Tag Archives: History

Nathaniel Russell House Staircase, Second Floor

Built in 1808, the design of a Charleston merchant’s home was all about symmetry. And impressing your neighbors, like this three-story, cantilevered, flying staircase was intended to do.

Window Behind the Cantilevered Staircase
Window Behind the Cantilevered Staircase, Second Floor

Sometimes, reality didn’t match the rules, and this window is not evenly placed behind the staircase. But it does illustrate that the staircase doesn’t touch the wall for support.

Window Behind the Cantilevered Staircase
Window Behind the Cantilevered Staircase

This window seen from the outside, taken from what is now the narrow driveway to the back of the property. My back was at the wall of the First (Scots) Presbyterian Church next door and the trees reflected in the glass are in the graveyard.

Window From Outside
Window From Outside

Nathaniel Russell House Museum, Charleston, SC
January 27, 2023

This home has been restored to its 1808 appearance and is part of the Historic Charleston Foundation collection.

Additional posts of the Nathaniel Russell House Museum

French Huguenot Church, Pink

Yes, it is pink. And pretty dramatic looking in the Gothic Revival style.

French Huguenot Church, Charleston
French Huguenot Church, Charleston, Ted just visible in lower right

A gap in vehicle and pedestrian traffic, no leaves on the Crepe Myrtles, and a beautiful sky came together on Friday for an unusual photo opportunity of this landmark.

French Huguenot Church, Charleston
French Huguenot Church, Charleston

The church sits across Church street from the Dock Street Theater, and as a fan of reflection images I couldn’t pass this up.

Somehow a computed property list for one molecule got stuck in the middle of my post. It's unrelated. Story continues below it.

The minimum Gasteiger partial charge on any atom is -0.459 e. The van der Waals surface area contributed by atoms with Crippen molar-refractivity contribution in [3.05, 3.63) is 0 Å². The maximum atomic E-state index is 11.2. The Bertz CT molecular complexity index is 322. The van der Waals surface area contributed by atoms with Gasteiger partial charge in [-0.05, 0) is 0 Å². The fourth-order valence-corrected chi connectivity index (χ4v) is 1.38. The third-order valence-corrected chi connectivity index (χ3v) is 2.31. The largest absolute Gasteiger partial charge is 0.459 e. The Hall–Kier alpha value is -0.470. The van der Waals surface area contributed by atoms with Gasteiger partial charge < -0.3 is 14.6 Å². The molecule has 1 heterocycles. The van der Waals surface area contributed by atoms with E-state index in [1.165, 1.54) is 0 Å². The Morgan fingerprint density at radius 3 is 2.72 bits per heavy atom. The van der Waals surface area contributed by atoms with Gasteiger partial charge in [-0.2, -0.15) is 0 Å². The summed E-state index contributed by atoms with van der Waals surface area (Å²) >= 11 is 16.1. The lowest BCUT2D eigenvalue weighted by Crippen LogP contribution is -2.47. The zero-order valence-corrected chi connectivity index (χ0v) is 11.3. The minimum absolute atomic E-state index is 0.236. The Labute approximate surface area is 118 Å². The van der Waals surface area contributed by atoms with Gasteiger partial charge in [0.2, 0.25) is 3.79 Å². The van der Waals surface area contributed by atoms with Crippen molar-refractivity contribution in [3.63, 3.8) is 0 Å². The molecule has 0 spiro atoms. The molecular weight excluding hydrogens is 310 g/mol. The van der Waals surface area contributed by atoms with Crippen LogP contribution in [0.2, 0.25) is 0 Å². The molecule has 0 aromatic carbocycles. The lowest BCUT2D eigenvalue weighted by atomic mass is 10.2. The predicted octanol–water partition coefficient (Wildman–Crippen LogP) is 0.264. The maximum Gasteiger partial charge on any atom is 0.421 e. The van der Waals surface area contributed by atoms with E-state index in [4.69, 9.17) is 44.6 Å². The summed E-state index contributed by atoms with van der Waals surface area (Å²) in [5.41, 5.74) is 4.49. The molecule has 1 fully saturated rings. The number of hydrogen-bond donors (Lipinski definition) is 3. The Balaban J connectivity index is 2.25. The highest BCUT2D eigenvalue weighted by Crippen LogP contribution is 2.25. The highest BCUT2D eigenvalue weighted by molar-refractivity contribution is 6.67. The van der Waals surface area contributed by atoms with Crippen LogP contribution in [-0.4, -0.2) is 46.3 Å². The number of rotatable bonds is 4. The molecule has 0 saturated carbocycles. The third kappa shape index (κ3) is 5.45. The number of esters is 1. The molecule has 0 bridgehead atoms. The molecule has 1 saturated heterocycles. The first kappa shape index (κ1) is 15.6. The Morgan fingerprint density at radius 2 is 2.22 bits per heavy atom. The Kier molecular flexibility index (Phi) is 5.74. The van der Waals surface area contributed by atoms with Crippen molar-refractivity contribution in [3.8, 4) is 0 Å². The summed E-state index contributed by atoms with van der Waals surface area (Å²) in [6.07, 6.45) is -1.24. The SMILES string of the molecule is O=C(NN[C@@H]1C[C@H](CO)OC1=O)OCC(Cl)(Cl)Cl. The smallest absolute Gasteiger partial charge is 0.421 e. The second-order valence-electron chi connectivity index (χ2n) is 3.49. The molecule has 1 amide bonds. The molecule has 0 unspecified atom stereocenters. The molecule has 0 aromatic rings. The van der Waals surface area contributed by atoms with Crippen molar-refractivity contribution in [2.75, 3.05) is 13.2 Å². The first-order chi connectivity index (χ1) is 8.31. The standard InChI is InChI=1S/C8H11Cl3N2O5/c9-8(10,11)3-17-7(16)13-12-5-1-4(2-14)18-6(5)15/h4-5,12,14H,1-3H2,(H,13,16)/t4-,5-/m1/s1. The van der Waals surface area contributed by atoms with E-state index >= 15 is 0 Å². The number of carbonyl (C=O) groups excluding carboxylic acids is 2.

French Huguenot Church Reflected in Dock Street Theater Window
French Huguenot Church Reflected in Dock Street Theater Window

French Huguenot Church, Charleston, SC
January 27, 2023

Oval Drawing Room, Revisited 2023

The symmetry and bling of the historic Nathaniel Russell House is on full display in the oval drawing room.

Oval Drawing Room Ceiling and Chandelier
Oval Drawing Room Ceiling and Chandelier

I am fascinated by these tri-column mirror panels. Rather like a fun-house mirror, just shifting your position an inch or two changes the scene. Here, triplicates of a music stand with varying amounts of a standing harp next to it.

Oval Drawing Room Rounded Mirrors
Oval Drawing Room Rounded Mirrors

Despite the wealth and import business that would have allowed the Russells to have mahogany doors, the hallway doors are faux. The skill and expense of applying the design to a pine door was valued over real mahogany.

Oval Drawing Room Rounded Mirrors
Oval Drawing Room Rounded Mirrors, Open door that leads to hallway

Nathaniel Russell House Museum, Charleston, SC
January 27, 2023

This home has been restored to its 1808 appearance and is part of the Historic Charleston Foundation collection.

Additional posts of the Nathaniel Russell House Museum

Leonards Mills: Shingle Mill, 2 of 2

Continued from Leonards Mills: Shingle Mill, 1 of 2

Once he has the shingle in his hand the mill worker cuts one edge off…

Cedar Shingle Mill
Cedar Shingle Mill

…flips the shingle over…

Cedar Shingle Mill
Cedar Shingle Mill

…cuts the second edge off…

Cedar Shingle Mill
Cedar Shingle Mill

then flips the shingle into a pile.

Cedar Shingle Mill
Cedar Shingle Mill

Meanwhile the next shingle is ready…

Cedar Shingle Mill
Cedar Shingle Mill

Just to the left you can see a building sided with cedar shingles from this demonstration mill.

Cedar Shingle Mill
Cedar Shingle Mill

I was fortunate that during my September visit the Maine Forest and Logging Museum was having Living History Days.

The Maine Forest and Logging Museum in Bradley has a variety of exhibits intended “to preserve, celebrate and educate people about the sustainable forest culture of Maine.”

http://www.maineforestandloggingmuseum.org

October 1, 2022

Leonards Mills: Shingle Mill, 1 of 2

Wooden shingles have long been used in New England due to the abundance of wood and its durability. Ingenuity and mechanical innovations led to commercial production equipment like this Shingle Mill on display at the Maine Forest and Logging Museum.

A short length of cedar is fixed into a mechanism that carries the wood to the saw.

Shingle Mill
Shingle Mill

The mill worker takes each shingle…

Cedar Shingle Mill
Cedar Shingle Mill

… in a well practiced movement…

Cedar Shingle Mill
Cedar Shingle Mill

…lifts the shingle away from the saw blade.

Cedar Shingle Mill
Cedar Shingle Mill

A wider view:

Cedar Shingle Mill
Cedar Shingle Mill

This mill has an amazing number of moving parts.

Built By Hackett & Witham, Skowhegan ME
Built By Hackett & Witham, Skowhegan ME